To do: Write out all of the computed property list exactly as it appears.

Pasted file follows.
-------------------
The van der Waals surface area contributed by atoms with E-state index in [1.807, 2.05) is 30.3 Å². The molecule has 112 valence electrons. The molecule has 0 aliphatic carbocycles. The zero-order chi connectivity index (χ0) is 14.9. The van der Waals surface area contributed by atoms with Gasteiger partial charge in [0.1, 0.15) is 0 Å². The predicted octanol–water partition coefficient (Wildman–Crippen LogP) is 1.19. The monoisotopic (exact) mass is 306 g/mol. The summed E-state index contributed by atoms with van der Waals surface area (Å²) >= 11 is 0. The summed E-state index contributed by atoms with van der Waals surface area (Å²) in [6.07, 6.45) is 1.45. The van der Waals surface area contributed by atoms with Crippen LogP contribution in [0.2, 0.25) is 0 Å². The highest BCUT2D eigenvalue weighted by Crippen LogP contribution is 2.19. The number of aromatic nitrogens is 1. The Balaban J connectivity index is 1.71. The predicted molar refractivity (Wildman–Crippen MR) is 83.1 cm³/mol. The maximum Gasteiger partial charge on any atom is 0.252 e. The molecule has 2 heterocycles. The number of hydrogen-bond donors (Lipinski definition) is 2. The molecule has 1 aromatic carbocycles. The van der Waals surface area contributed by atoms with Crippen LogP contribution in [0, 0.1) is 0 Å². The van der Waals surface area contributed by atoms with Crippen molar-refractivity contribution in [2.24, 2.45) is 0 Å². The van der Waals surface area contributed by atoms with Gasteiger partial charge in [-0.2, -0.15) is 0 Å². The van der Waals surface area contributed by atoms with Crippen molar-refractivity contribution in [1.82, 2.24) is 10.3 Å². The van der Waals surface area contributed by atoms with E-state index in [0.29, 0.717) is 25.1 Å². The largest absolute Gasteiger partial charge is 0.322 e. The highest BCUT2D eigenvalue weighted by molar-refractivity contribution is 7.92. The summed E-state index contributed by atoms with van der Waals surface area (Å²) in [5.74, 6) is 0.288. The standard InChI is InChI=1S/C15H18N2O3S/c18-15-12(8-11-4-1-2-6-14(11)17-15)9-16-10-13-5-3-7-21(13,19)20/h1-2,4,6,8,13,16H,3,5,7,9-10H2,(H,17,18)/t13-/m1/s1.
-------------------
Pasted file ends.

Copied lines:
The van der Waals surface area contributed by atoms with E-state index in [1.807, 2.05) is 30.3 Å². The molecule has 112 valence electrons. The molecule has 0 aliphatic carbocycles. The zero-order chi connectivity index (χ0) is 14.9. The van der Waals surface area contributed by atoms with Gasteiger partial charge in [0.1, 0.15) is 0 Å². The predicted octanol–water partition coefficient (Wildman–Crippen LogP) is 1.19. The monoisotopic (exact) mass is 306 g/mol. The summed E-state index contributed by atoms with van der Waals surface area (Å²) >= 11 is 0. The summed E-state index contributed by atoms with van der Waals surface area (Å²) in [6.07, 6.45) is 1.45. The van der Waals surface area contributed by atoms with Crippen LogP contribution in [0.2, 0.25) is 0 Å². The highest BCUT2D eigenvalue weighted by Crippen LogP contribution is 2.19. The number of aromatic nitrogens is 1. The Balaban J connectivity index is 1.71. The predicted molar refractivity (Wildman–Crippen MR) is 83.1 cm³/mol. The maximum Gasteiger partial charge on any atom is 0.252 e. The molecule has 2 heterocycles. The number of hydrogen-bond donors (Lipinski definition) is 2. The molecule has 1 aromatic carbocycles. The van der Waals surface area contributed by atoms with Crippen LogP contribution in [0, 0.1) is 0 Å². The van der Waals surface area contributed by atoms with Crippen molar-refractivity contribution in [2.24, 2.45) is 0 Å². The van der Waals surface area contributed by atoms with Gasteiger partial charge in [-0.2, -0.15) is 0 Å². The van der Waals surface area contributed by atoms with Crippen molar-refractivity contribution in [1.82, 2.24) is 10.3 Å². The van der Waals surface area contributed by atoms with E-state index in [0.29, 0.717) is 25.1 Å². The largest absolute Gasteiger partial charge is 0.322 e. The highest BCUT2D eigenvalue weighted by molar-refractivity contribution is 7.92. The summed E-state index contributed by atoms with van der Waals surface area (Å²) in [5.74, 6) is 0.288. The standard InChI is InChI=1S/C15H18N2O3S/c18-15-12(8-11-4-1-2-6-14(11)17-15)9-16-10-13-5-3-7-21(13,19)20/h1-2,4,6,8,13,16H,3,5,7,9-10H2,(H,17,18)/t13-/m1/s1.